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South of Heaven
Review by Rich Cline |
dir Aharon Keshales
scr Aharon Keshales, Navot Papushado, Kai Mark
prd Roger Birnbaum, Dallas Sonnier, Amanda Presmyk, Chadd Harbold, Aharon Keshales, Navot Papushado
with Jason Sudeikis, Evangeline Lilly, Mike Colter, Shea Whigham, Michael Pare, Jeremy Bobb, Thaddeus J Mixson, Amaury Nolasco, Jaime Zevallos, Tina Parker, Pete O Partida, Julius Gregory
release US 8.Oct.21
Is it streaming?
With a gentle stillness, this rural Texas drama finds easy-going charm in the subdued likability of Jason Sudeikis, who shines in a rare dramatic role. While the slow pace and over-stretched running time sometimes get rather sleepy, director Aharon Keshales allows the cast to inject earthy comedy into serious moments. But he and his fellow screenwriters can't resist tilting the story into the usual violent action mayhem.
After 12 years in prison for armed robbery, Jimmy (Sudeikis) now wants to give his girlfriend Annie (Lilly) the best year of her life before she dies of cancer. His parole officer Schmidt (Whigham) has no sense of humour, forcing Jimmy to take part in some seedy criminal activity. His old pal Frank (Bobb) helps him out of a mess, but slick mobster Price (Colter) arrives to ruthlessly get what he wants. Kidnappings and standoffs follow, as Jimmy remains determined to deliver on his promise to Annie. But fate seems to have other ideas.
The opening scenes centre on Jimmy's readjustment and gradual reconnection with Annie. These scenes have intriguing layers to them, but they're quickly interrupted by the low-life crime plotline, which feels so familiar that it would be little more than a cliche without Sudeikis' offbeat personality. There are so many pointed accidents that it's difficult to suspend disbelief, especially since several of them are randomly violent. And even the story structure has the nagging sense that everything is happening right on cue.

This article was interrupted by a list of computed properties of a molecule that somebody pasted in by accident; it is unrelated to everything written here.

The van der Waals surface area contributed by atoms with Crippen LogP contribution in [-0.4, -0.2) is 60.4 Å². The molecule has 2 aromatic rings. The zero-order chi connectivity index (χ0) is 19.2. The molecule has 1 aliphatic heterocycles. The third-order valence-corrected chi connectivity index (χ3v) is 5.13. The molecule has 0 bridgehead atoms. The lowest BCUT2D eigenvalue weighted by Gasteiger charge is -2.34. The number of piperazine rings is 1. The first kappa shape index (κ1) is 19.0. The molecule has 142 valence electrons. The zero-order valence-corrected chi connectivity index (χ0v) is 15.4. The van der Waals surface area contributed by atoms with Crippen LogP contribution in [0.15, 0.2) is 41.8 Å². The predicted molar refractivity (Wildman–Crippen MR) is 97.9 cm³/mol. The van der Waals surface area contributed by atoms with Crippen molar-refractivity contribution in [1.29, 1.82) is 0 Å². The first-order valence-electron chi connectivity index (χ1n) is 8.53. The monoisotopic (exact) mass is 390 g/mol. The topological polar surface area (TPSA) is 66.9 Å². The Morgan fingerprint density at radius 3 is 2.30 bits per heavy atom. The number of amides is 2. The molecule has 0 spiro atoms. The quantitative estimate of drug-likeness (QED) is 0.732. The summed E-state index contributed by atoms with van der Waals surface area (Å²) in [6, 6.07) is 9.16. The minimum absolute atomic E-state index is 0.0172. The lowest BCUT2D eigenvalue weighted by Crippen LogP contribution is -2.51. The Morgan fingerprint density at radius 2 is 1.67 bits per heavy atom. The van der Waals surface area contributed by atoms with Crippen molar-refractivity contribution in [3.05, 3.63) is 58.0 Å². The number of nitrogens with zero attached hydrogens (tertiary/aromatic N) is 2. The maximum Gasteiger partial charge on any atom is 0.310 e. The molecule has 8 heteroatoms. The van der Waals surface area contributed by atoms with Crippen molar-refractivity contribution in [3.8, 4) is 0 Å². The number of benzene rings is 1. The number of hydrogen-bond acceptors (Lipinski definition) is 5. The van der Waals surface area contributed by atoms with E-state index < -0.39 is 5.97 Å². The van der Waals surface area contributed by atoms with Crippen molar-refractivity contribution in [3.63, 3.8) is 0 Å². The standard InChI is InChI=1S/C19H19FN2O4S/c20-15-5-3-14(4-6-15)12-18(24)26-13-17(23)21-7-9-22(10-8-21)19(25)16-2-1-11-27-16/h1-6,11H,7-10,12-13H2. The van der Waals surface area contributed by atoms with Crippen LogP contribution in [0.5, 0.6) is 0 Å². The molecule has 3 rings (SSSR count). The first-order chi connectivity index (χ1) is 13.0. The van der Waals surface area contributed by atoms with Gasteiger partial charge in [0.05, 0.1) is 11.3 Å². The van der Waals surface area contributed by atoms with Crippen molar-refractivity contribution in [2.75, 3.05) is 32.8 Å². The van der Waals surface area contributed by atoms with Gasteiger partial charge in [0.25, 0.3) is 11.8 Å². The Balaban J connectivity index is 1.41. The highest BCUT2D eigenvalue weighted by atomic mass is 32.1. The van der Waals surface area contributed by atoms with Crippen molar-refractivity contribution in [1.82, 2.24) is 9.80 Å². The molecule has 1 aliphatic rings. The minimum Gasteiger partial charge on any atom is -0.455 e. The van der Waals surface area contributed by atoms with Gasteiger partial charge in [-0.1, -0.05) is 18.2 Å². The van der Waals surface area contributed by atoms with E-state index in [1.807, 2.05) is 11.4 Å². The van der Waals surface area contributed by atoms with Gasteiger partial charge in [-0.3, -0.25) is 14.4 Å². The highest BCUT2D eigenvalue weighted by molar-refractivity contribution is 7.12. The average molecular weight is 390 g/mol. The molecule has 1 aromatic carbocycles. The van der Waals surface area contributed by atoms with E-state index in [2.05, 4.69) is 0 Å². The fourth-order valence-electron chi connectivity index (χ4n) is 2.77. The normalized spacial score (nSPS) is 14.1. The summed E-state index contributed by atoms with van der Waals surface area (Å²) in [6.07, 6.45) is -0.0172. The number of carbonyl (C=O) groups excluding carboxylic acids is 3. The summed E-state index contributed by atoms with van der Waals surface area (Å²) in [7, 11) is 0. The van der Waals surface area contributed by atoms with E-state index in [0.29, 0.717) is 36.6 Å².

Sudeikis gives Jimmy a warm, down-home humour that's deeply engaging and helps us believe that he really does want to stay clean, at least until he's pushed into a corner and shows his inexplicable skills. His connection with Lilly's Annie is very nicely played by both of them, even as the strain to their relationship surges and events twist and turn around them. So it's a bit frustrating that it never gets to properly develop, instead becoming entangled in such a deliberately contrived messy situation.
This is another tale of an ex-con struggling to resist his old ways as circumstances stack up against him. In this case, that includes a number of nasty coincidences the screenwriters decided to throw into the mix. The cast is solid enough across the board to hold the interest even when the pacing drifts to a halt, or when Keshales drops in another stereotype. But it feels like a movie we've seen many times before.
R E A D E R R E V I E W SStill waiting for your comments ... don't be shy.
© 2021 by Rich Cline, Shadows on the Wall
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